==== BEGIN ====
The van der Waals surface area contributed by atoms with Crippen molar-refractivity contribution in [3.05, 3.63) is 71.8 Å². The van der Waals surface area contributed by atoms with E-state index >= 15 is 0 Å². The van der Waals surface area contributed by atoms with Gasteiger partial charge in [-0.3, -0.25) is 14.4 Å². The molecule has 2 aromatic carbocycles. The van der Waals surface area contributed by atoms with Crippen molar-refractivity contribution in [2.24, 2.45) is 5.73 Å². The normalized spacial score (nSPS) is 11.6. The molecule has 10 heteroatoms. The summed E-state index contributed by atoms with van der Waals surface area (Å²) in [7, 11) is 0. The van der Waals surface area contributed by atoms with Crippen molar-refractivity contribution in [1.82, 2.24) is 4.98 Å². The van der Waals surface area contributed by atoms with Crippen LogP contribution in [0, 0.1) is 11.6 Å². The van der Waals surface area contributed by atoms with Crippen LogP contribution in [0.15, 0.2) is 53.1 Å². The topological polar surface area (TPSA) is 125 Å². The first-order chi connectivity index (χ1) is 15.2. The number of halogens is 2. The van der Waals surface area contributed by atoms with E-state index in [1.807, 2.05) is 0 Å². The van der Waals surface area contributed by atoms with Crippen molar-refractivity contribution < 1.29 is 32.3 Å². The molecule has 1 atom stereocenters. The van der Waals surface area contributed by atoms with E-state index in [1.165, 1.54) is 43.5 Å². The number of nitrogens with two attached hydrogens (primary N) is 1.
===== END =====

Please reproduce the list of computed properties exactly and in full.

The van der Waals surface area contributed by atoms with Crippen molar-refractivity contribution in [3.05, 3.63) is 71.8 Å². The van der Waals surface area contributed by atoms with E-state index >= 15 is 0 Å². The van der Waals surface area contributed by atoms with Gasteiger partial charge in [-0.3, -0.25) is 14.4 Å². The molecule has 2 aromatic carbocycles. The van der Waals surface area contributed by atoms with Crippen molar-refractivity contribution in [2.24, 2.45) is 5.73 Å². The normalized spacial score (nSPS) is 11.6. The molecule has 10 heteroatoms. The summed E-state index contributed by atoms with van der Waals surface area (Å²) in [7, 11) is 0. The van der Waals surface area contributed by atoms with Crippen molar-refractivity contribution in [1.82, 2.24) is 4.98 Å². The van der Waals surface area contributed by atoms with Crippen LogP contribution in [0, 0.1) is 11.6 Å². The van der Waals surface area contributed by atoms with Crippen LogP contribution in [0.15, 0.2) is 53.1 Å². The topological polar surface area (TPSA) is 125 Å². The first-order chi connectivity index (χ1) is 15.2. The number of halogens is 2. The van der Waals surface area contributed by atoms with E-state index in [1.807, 2.05) is 0 Å². The van der Waals surface area contributed by atoms with Crippen molar-refractivity contribution < 1.29 is 32.3 Å². The molecule has 1 atom stereocenters. The van der Waals surface area contributed by atoms with E-state index in [1.165, 1.54) is 43.5 Å². The number of nitrogens with two attached hydrogens (primary N) is 1.